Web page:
You can find blank essay
answer sheets in your online
tools that accompany
this book. Just register
your book (see “Register
Your Book Online!”) to unlock your
Student Tools, and then
download and print the
forms. (For good measure,
we’ve also included extra
Sample Essay 1
In his eloquent speech at Rice Stadium, former-President Kennedy wields a vast array of oratory tools and constructs a case for investment in space exploration. Throughout his address, Kennedy makes use of evidence, reasoning, and stylistic elements that together form his argument for the decision that the United States should become a dominant force in the new field of space exploration, and attempt to reach the moon.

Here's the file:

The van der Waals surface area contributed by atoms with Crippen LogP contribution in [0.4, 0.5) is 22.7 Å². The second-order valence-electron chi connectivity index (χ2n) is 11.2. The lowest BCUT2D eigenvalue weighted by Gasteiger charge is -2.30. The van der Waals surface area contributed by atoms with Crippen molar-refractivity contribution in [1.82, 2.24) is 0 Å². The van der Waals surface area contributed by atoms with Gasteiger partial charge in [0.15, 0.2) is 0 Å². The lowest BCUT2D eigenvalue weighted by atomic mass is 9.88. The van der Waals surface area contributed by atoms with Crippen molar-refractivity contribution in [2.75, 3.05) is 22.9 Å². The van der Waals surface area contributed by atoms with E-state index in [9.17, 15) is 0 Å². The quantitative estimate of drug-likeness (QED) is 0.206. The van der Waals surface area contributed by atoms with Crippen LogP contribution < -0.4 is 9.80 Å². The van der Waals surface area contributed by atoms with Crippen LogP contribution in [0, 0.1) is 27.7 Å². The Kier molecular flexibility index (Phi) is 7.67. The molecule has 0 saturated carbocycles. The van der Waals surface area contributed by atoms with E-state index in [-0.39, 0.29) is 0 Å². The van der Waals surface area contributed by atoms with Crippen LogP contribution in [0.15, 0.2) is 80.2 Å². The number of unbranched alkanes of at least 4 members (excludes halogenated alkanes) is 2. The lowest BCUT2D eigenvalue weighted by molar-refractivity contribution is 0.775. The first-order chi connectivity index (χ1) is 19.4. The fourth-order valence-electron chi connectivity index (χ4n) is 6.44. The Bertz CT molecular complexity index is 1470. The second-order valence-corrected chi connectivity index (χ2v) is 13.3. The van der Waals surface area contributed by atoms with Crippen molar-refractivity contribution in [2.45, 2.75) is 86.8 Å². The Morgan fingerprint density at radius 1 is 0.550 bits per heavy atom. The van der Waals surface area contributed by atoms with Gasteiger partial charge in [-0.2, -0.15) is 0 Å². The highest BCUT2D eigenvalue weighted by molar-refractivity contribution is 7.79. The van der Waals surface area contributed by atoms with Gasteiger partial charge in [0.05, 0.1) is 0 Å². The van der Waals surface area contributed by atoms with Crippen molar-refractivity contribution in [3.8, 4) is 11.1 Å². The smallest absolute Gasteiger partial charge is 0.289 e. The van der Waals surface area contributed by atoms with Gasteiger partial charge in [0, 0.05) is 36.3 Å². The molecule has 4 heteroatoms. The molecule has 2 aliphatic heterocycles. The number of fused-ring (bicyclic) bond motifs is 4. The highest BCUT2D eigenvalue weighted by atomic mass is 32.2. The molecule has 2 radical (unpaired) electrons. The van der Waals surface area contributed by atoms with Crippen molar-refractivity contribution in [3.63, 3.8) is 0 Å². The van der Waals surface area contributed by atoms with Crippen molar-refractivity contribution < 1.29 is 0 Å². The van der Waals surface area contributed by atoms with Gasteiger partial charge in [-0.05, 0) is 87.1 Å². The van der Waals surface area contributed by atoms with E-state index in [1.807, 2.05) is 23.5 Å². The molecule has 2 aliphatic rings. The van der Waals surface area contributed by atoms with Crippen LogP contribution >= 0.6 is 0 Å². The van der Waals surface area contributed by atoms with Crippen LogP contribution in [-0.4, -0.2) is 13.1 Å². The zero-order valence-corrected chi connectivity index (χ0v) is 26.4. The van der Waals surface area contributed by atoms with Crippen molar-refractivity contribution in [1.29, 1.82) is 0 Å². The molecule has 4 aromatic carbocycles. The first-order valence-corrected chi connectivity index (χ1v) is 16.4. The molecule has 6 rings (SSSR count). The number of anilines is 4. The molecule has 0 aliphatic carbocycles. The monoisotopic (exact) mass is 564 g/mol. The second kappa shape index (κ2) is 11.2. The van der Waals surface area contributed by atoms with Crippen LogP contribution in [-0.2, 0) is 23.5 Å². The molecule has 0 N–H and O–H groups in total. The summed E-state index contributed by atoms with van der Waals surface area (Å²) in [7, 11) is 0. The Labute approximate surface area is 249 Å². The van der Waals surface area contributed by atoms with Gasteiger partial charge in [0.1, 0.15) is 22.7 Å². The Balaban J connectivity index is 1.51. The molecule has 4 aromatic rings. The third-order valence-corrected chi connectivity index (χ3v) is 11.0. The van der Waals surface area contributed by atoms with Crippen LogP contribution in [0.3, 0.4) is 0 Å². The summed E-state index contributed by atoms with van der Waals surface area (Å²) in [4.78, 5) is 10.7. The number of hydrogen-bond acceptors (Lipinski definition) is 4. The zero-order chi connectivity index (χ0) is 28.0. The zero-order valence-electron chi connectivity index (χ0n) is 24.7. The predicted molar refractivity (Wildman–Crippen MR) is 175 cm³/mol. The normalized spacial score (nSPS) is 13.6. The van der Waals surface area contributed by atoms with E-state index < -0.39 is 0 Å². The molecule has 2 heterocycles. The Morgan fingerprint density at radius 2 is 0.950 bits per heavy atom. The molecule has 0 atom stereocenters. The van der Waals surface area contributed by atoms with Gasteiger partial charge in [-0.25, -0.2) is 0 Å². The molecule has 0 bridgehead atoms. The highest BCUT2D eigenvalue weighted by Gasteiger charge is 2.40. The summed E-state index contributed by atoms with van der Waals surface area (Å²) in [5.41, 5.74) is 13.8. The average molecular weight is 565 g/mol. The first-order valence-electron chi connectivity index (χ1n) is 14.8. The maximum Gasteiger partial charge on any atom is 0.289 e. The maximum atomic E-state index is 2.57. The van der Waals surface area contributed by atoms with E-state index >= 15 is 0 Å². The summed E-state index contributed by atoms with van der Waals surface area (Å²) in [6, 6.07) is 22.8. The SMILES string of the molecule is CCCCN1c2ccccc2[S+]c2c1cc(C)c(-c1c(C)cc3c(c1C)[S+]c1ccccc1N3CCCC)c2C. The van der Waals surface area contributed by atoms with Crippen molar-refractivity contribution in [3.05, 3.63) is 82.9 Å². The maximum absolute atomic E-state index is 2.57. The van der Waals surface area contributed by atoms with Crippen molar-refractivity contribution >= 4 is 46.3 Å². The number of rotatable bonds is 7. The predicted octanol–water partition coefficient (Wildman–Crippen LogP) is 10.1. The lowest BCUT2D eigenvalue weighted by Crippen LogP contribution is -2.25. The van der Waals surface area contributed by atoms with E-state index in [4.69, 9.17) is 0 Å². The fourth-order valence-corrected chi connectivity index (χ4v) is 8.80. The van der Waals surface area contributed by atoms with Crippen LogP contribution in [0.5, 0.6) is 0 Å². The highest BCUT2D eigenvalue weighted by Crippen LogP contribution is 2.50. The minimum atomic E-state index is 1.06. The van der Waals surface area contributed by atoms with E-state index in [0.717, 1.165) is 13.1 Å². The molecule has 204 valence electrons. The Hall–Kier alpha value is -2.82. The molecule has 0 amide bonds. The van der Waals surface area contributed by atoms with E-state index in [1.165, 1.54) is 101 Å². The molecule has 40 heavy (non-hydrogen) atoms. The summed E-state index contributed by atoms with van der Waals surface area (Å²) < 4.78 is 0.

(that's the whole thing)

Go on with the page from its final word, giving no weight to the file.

Kennedy begins his address with an analogy of space exploration as a “new sea,” which he effectively continues by referring to the possible future of space as “whether this new ocean will be a sea of peace,” and revisits in his final plea for divine blessing “as we set sail.” The ocean is not the only natural analogy utilized by Kennedy in his speech, for he also makes use of references to mountaineering through the rhetorical question “why climb the highest mountain,” as well as quoting George Mallory’s stated reason for the expedition up Mount Everest: “Because it is there,” and stating that “space is there, and we’re going to climb it.” Beyond natural analogies, Kennedy paints with colorful language, such as speaking of “the fires of war,” “reap the harvest,” the “infancy” of space exploration, and old Houston as “the furthest outpost on the old frontier.” Kennedy also appeals to the locality in which he speaks by asking “Why does Rice play Texas?” and referencing “your City of Houston.”